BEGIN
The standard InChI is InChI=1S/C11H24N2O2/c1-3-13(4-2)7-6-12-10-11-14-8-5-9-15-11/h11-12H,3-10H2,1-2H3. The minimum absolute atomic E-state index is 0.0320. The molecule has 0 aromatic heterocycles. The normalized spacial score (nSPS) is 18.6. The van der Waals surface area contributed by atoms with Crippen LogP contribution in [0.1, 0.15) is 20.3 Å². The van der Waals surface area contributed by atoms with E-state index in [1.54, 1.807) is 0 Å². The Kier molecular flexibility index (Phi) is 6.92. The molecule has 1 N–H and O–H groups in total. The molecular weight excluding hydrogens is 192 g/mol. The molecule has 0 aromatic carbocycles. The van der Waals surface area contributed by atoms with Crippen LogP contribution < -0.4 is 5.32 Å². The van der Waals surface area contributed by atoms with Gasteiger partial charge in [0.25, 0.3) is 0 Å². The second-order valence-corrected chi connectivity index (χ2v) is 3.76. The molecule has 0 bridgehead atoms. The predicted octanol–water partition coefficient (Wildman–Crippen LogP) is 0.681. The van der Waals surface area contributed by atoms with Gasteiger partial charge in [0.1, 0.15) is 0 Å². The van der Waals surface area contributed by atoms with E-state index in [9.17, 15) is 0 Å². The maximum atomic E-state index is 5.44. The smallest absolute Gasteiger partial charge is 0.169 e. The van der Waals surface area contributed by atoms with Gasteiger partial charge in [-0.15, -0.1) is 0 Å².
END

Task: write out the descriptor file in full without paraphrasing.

The standard InChI is InChI=1S/C11H24N2O2/c1-3-13(4-2)7-6-12-10-11-14-8-5-9-15-11/h11-12H,3-10H2,1-2H3. The minimum absolute atomic E-state index is 0.0320. The molecule has 0 aromatic heterocycles. The normalized spacial score (nSPS) is 18.6. The van der Waals surface area contributed by atoms with Crippen LogP contribution in [0.1, 0.15) is 20.3 Å². The van der Waals surface area contributed by atoms with E-state index in [1.54, 1.807) is 0 Å². The Kier molecular flexibility index (Phi) is 6.92. The molecule has 1 N–H and O–H groups in total. The molecular weight excluding hydrogens is 192 g/mol. The molecule has 0 aromatic carbocycles. The van der Waals surface area contributed by atoms with Crippen LogP contribution < -0.4 is 5.32 Å². The van der Waals surface area contributed by atoms with Gasteiger partial charge in [0.25, 0.3) is 0 Å². The second-order valence-corrected chi connectivity index (χ2v) is 3.76. The molecule has 0 bridgehead atoms. The predicted octanol–water partition coefficient (Wildman–Crippen LogP) is 0.681. The van der Waals surface area contributed by atoms with Gasteiger partial charge in [0.1, 0.15) is 0 Å². The van der Waals surface area contributed by atoms with E-state index in [9.17, 15) is 0 Å². The maximum atomic E-state index is 5.44. The smallest absolute Gasteiger partial charge is 0.169 e. The van der Waals surface area contributed by atoms with Gasteiger partial charge in [-0.15, -0.1) is 0 Å².